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National Mortgage Professional
Sep 20, 2005

So, what do you do next?Anthony M. GramzaCommercial loan brokering, education, state licensing educational requirements You have been a residential loan broker for the past few years, and you have finally made the decision to spread your wings, open your war chest, take the new road of challenge and do what many other brokers are not doing entering the field of commercial loan brokering. So, what do you do next? I have been writing articles for The Mortgage Press for the past eight or nine years, and I have always been a strong advocate of keeping your options open in the mortgage broker industry. And as an author of many articles dealing with the commercial mortgage side of the business, I have encouraged our members to consider "getting to know more about..." you guessed it, commercial loan brokering. But these past few years have been the wonder years for our broker members who have made a great living placing residential loans for those clients who are either building, buying or refinancing a home. In one of my previous articles, I asked "What are your plans when the bubble bursts?" As interest rates increase and the pace slows down for both purchases and refinances, you have to ask yourself, "Will I be able to keep up the same style of living and if not, what do I do next?" Over the past six months, I have received an increasing number of calls from mortgage brokers who are now thinking seriously about commercial mortgages, and considering what they can do to assist those clients who inquire about purchasing or refinancing a commercial venture. The answer is to make a commitment to learn more about commercial financing, and that commitment must be achieved through education. So, what do you do next? The majority of brokers who call me are members of the National Association of Mortgage Brokers, and their individual home states have state affiliates. Within these affiliates, you will find an individual who is listed as the Education Committee Chair. This is who you need to contact about NAMB's commercial loan brokering classes. If your state association is an affiliate of NAMB, these courses are readily available. If your state affiliate does not have a qualified instructor to teach these classes, then NAMB can provide that service through its network of nationally approved instructors. All NAMB members are entitled to the services offered by the association, including great courses to enhance your earning ability and helping you meet state licensing educational requirements. Many of the members of your state association are volunteers, and usually only one or two individuals are paid employees. One of these individuals will be the Association Executive, and the next in line to discuss your needs if you are unsuccessful with the Education Chair. On the other hand, you must remember that courses are offered to members based on need and the number of requests for such courses. Your state association cannot set up an all-day class, bring in a national instructor and cover the expenses for class materials, unless there are a sufficient number of members who wish to attend. The best option is for your state association to poll its membership to see what type of response they receive regarding the desire to have these courses. Set requirements may be a minimum number of attendees, a certain time of the year, or a minimum fee to cover the costs involved. Regardless, it will be worth the time, effort and expense, and will enhance the commercial loan brokering skills of many members who are currently turning clients and potential commission dollars away because of their lack of knowledge! If you eventually decide not to delve deeper into the world of commercial loan brokering, then that is your decision. However, having a basic understanding of the commercial side means that you can at least talk intelligently with a potential client and refer them to an experienced broker. Then you can work with that broker and negotiate a referral fee or a portion of the commission. Believe me, networking or co-brokering is not a bad word. As they have always said in this business, "A little is better than nothing." One word of caution: Be sure to get references from a broker before you refer a client to them. Those references should include past clients and lenders. You aren't asking for "trade secrets." It's your business, and you need to protect your credibility and your client. If someone cannot share his or her references, then stay away. So, what do you do next? That is up to you. If your state association offers commercial loan courses, take them as soon as you can. If not, then ask why not and strongly encourage your association to bring these courses to the attention of its membership. If that isn't successful, check NAMB's Web site at www.namb.org for a listing of commercial classes offered in surrounding states. Lastly, if necessary, call the NAMB Education Director. It's your association; it works on your behalf. Your membership dues pay for its existence, so take advantage of the opportunities offered to you. Have a great day and good commercial hunting. Anthony M. Gramza is president of Rochester, N.Y.-based AMG Commercial Mortgage Group Inc. He may be reached by phone at (585) 264?9540 or e-mail [email protected]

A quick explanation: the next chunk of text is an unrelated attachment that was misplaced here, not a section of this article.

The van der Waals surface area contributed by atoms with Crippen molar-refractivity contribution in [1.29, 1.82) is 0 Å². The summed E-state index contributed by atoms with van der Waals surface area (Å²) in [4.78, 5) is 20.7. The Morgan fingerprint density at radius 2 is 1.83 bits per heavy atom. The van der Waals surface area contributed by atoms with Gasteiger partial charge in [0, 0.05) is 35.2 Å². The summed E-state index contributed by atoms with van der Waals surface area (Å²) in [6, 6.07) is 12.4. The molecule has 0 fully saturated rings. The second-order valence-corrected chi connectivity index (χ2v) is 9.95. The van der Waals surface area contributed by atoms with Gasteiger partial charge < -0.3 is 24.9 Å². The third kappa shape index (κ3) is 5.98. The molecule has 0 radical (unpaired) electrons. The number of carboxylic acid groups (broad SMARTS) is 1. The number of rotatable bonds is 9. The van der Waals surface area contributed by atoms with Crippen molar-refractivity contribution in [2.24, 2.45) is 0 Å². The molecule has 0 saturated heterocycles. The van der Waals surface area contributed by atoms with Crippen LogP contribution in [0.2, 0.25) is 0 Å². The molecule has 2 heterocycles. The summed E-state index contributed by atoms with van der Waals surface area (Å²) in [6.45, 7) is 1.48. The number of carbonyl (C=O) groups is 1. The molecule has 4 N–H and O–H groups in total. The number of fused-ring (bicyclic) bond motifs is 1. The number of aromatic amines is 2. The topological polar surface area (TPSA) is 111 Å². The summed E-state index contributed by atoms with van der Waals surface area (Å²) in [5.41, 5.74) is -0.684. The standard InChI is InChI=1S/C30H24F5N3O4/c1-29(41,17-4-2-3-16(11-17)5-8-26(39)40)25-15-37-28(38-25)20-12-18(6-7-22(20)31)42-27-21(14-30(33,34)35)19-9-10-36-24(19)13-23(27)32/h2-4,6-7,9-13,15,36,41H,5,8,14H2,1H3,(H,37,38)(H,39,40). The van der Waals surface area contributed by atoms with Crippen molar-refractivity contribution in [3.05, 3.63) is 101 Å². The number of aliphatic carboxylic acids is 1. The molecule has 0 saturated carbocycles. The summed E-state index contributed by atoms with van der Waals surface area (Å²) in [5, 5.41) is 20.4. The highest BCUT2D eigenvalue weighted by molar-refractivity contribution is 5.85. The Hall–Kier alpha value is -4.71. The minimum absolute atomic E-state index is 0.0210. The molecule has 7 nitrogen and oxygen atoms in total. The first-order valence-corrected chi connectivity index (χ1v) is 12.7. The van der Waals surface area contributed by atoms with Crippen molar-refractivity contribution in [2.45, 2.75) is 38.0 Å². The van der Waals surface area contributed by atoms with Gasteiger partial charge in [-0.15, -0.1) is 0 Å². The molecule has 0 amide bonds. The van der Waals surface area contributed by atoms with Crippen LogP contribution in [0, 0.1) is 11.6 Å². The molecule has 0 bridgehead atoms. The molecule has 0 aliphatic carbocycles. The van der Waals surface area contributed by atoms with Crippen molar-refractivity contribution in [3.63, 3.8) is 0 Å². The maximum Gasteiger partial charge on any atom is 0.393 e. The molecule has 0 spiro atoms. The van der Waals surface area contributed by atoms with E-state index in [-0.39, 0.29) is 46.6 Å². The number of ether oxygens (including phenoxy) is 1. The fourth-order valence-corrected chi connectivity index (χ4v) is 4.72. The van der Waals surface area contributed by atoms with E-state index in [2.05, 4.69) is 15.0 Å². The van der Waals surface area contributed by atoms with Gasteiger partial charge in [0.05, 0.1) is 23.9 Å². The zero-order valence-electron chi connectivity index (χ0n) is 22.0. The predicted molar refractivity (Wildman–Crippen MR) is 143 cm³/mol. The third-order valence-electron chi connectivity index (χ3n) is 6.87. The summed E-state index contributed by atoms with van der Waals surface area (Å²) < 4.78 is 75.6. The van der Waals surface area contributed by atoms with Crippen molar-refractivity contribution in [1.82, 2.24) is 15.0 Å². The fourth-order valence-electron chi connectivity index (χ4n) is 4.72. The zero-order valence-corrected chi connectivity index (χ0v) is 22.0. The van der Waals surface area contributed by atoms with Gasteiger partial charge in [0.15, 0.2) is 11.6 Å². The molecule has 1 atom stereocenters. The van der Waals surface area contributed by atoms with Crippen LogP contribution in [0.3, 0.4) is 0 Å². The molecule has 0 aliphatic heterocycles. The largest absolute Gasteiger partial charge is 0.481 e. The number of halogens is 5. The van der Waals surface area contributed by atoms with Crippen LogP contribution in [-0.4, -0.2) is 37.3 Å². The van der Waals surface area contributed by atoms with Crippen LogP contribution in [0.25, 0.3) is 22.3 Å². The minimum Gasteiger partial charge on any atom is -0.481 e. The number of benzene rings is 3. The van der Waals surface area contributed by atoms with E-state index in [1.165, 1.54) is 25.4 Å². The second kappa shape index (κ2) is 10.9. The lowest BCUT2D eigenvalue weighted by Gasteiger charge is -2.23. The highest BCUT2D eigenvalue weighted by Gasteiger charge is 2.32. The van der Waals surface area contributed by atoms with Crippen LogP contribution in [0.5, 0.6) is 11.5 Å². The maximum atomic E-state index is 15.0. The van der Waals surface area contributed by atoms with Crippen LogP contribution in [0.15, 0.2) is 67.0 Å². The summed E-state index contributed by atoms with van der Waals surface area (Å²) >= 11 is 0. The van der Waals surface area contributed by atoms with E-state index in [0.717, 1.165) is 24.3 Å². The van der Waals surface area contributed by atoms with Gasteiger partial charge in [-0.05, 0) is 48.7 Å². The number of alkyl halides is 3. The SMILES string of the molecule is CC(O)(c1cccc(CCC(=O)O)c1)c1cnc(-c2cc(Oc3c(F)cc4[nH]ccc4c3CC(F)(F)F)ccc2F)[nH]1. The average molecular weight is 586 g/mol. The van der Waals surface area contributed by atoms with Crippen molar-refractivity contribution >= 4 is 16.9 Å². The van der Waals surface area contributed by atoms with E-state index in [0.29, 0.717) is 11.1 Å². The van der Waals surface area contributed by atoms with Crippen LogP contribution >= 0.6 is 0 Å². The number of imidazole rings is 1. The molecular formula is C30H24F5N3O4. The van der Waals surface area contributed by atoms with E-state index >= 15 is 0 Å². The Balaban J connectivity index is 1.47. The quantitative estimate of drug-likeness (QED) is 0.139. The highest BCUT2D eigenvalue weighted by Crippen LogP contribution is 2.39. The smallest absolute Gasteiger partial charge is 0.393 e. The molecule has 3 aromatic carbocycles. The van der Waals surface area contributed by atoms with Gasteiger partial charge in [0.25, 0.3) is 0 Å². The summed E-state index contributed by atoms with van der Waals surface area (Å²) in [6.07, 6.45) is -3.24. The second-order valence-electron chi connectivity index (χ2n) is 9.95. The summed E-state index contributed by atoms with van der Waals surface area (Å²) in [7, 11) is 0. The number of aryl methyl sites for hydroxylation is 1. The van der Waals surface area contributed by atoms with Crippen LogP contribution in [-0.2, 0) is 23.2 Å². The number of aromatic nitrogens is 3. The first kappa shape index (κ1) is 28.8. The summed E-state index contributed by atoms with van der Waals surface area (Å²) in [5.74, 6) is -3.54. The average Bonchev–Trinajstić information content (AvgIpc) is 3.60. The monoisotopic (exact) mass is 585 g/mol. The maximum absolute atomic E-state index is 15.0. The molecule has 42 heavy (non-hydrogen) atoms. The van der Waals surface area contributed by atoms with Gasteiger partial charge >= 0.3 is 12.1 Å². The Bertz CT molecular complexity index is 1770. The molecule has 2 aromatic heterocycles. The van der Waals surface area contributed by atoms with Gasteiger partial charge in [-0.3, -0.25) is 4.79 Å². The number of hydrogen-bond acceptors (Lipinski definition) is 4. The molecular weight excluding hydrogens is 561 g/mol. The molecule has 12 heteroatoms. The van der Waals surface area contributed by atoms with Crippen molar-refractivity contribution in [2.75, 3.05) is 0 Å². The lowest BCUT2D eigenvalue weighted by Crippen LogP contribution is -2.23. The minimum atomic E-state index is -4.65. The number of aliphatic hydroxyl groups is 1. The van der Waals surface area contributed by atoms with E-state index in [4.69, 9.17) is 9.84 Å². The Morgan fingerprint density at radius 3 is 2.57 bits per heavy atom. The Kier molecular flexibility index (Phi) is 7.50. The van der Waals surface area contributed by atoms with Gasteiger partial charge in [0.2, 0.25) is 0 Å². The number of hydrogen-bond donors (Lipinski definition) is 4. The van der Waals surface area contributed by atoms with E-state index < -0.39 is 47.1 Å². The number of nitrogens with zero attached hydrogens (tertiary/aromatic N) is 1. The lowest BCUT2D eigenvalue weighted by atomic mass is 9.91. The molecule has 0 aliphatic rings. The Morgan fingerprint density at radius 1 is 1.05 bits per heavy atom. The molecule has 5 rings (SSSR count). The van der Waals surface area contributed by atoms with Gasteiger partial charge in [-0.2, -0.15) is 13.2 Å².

Published
Sep 20, 2005
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